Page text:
Agencies

[Federal Register Volume 70, Number 104 (Wednesday, June 1, 2005)]
[Rules and Regulations]
[Pages 31355-31359]
From the Federal Register Online via the Government Printing Office [www.gpo.gov]
[FR Doc No: 05-10765]


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ENVIRONMENTAL PROTECTION AGENCY

40 CFR Part 180

[OPP-2005-0078; FRL-7714-1]


Tetraconazole; Pesticide Tolerances for Emergency Exemptions

AGENCY: Environmental Protection Agency (EPA).

ACTION: Final rule.

-----------------------------------------------------------------------

SUMMARY: This regulation establishes time-limited tolerances for 
residues of tetraconazole 1-[2-(2,4-dichlorophenyl)-3-(1,1,2,2-
tetrafluoroethoxy) propyl]-1H-1,2,4-triazole in or on soybean, poultry, 
and eggs. This action is in response to EPA's granting of emergency 
exemptions under section 18 of the Federal Insecticide, Fungicide, and 
Rodenticide Act (FIFRA) authorizing use of the pesticide on soybeans. 
This regulation establishes maximum permissible levels for residues of 
tetraconazole in these food commodities. The tolerances will expire and 
are revoked on December 31, 2009.

[[Page 31356]]


DATES: This regulation is effective June 1, 2005. Objections and 
requests for hearings must be received on or before August 1, 2005.

ADDRESSES: To submit a written objection or hearing request follow the 
detailed instructions as provided in Unit VII. of the SUPPLEMENTARY 
INFORMATION. EPA has established a docket for this action under docket 
identification (ID) number OPP-2005-0078. All documents in the docket 
are listed in the EDOCKET index at http://www.epa.gov/edocket. Although 
listed in the index, some information is not publicly available, i.e., 
CBI or other information whose disclosure is restricted by statute. 
Certain other material, such as copyrighted material, is not placed on 
the Internet and will be publicly available only in hard copy form. 
Publicly available docket materials are available either electronically 
in EDOCKET or in hard copy at the Public Information and Records 
Integrity Branch (PIRIB), Rm. 119, Crystal Mall 2, 1801 S. 
Bell St., Arlington, VA. This docket facility is open from 8:30 a.m. to 
4 p.m., Monday through Friday, excluding legal holidays. The docket 
telephone number is (703) 305-5805.

FOR FURTHER INFORMATION CONTACT: Andrea Conrath, Registration Division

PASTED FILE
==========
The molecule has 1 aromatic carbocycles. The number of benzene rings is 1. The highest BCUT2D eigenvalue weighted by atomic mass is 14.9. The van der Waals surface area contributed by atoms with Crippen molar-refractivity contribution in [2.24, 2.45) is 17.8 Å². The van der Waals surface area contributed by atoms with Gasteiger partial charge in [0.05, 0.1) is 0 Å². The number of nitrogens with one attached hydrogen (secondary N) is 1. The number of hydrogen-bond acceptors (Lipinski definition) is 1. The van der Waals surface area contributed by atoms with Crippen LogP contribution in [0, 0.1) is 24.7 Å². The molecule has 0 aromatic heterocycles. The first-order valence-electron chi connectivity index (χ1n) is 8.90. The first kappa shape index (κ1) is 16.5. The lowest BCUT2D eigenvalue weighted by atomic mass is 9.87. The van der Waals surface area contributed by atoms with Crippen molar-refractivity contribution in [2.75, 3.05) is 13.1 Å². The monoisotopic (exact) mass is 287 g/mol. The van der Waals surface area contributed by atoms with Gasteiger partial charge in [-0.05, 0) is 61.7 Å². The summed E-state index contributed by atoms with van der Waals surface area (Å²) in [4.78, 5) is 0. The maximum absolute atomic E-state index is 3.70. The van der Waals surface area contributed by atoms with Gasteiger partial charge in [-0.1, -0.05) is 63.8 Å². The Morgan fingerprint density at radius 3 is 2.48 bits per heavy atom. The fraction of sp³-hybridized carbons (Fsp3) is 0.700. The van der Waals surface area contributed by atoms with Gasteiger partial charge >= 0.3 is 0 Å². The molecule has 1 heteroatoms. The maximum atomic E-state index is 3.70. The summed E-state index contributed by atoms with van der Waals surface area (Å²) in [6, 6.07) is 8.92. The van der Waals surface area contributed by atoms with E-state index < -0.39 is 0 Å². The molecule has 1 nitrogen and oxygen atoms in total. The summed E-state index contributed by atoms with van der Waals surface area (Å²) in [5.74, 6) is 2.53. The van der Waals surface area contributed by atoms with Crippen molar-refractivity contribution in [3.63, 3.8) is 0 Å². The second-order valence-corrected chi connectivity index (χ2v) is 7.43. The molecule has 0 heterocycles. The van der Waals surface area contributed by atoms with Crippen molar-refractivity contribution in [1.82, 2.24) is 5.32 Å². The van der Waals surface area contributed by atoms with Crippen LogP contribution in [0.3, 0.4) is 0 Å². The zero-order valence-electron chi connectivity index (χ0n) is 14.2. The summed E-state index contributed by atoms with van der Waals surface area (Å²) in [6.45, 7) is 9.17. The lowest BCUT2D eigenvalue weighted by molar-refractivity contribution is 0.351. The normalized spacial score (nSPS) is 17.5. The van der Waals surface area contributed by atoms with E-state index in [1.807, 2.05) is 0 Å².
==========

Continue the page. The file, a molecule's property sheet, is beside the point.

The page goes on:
(7505C), Office of Pesticide Programs, Environmental Protection Agency, 
1200 Pennsylvania Ave., NW., Washington, DC 20460-0001; telephone 
number (703) 308-9367; e-mail address: conrath.andrea@epa.gov.

SUPPLEMENTARY INFORMATION:

I. General Information

    You may be potentially affected by this action if you are an 
agricultural producer, food manufacturer, or pesticide manufacturer. 
Potentially affected entities may include, but are not limited to:
     Crop production (NAICS 111)
     Animal production (NAICS 112)
     Food manufacturing (NAICS 311)
     Pesticide manufacturing (NAICS 32532)
    This listing is not intended to be exhaustive, but rather provides 
a guide for readers regarding entities likely to be affected by this 
action. Other types of entities not listed in this unit could also be 
affected. The North American Industrial Classification System (NAICS) 
codes have been provided to assist you and others in determining 
whether this action might apply to certain entities.

How Can I Access Electronic Copies of this Document and Other Related 
Information?

    In addition to using EDOCKET (http://www.epa.gov/edocket/), you may 
access this Federal Register document electronically through the EPA 
Internet under the ``Federal Register'' listings at http://www.epa.gov/
fedrgstr/. A frequently updated electronic version of 40 CFR part 180 
is available at E-CFR Beta Site Two at http://www.gpoaccess.gov/ecfr/.

II. Background and Statutory Findings

    EPA, on its own initiative, in accordance with sections 408(e) and 
408 (l)(6) of the Federal Food, Drug, and Cosmetic Act (FFDCA), 21 
U.S.C. 346a, is establishing tolerances for residues of the fungicide 
tetraconazole, [1-[2-(2,4-dichlorophenyl)-3-(1,1,2,2-tetrafluoroethoxy) 
propyl]-1H-1,2,4-triazole], in or on soybean seed at 0.05 part per